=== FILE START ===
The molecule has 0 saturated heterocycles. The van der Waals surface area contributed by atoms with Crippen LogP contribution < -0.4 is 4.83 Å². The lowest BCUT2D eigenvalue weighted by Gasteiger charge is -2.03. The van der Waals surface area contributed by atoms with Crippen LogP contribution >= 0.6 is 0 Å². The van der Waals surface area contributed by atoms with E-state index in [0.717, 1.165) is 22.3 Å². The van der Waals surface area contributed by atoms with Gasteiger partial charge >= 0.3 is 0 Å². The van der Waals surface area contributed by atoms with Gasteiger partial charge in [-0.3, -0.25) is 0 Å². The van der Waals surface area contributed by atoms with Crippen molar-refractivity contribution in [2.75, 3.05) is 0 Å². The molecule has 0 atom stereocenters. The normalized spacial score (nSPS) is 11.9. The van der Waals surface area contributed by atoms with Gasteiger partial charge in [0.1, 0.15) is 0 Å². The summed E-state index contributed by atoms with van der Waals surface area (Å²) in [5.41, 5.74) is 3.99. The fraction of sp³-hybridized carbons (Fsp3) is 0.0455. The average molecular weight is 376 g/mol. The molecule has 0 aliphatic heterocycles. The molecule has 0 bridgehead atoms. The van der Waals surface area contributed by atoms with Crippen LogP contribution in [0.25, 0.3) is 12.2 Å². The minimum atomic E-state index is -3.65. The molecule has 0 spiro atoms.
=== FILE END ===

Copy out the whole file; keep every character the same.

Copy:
The molecule has 0 saturated heterocycles. The van der Waals surface area contributed by atoms with Crippen LogP contribution < -0.4 is 4.83 Å². The lowest BCUT2D eigenvalue weighted by Gasteiger charge is -2.03. The van der Waals surface area contributed by atoms with Crippen LogP contribution >= 0.6 is 0 Å². The van der Waals surface area contributed by atoms with E-state index in [0.717, 1.165) is 22.3 Å². The van der Waals surface area contributed by atoms with Gasteiger partial charge >= 0.3 is 0 Å². The van der Waals surface area contributed by atoms with Gasteiger partial charge in [-0.3, -0.25) is 0 Å². The van der Waals surface area contributed by atoms with Crippen molar-refractivity contribution in [2.75, 3.05) is 0 Å². The molecule has 0 atom stereocenters. The normalized spacial score (nSPS) is 11.9. The van der Waals surface area contributed by atoms with Gasteiger partial charge in [0.1, 0.15) is 0 Å². The summed E-state index contributed by atoms with van der Waals surface area (Å²) in [5.41, 5.74) is 3.99. The fraction of sp³-hybridized carbons (Fsp3) is 0.0455. The average molecular weight is 376 g/mol. The molecule has 0 aliphatic heterocycles. The molecule has 0 bridgehead atoms. The van der Waals surface area contributed by atoms with Crippen LogP contribution in [0.25, 0.3) is 12.2 Å². The minimum atomic E-state index is -3.65. The molecule has 0 spiro atoms.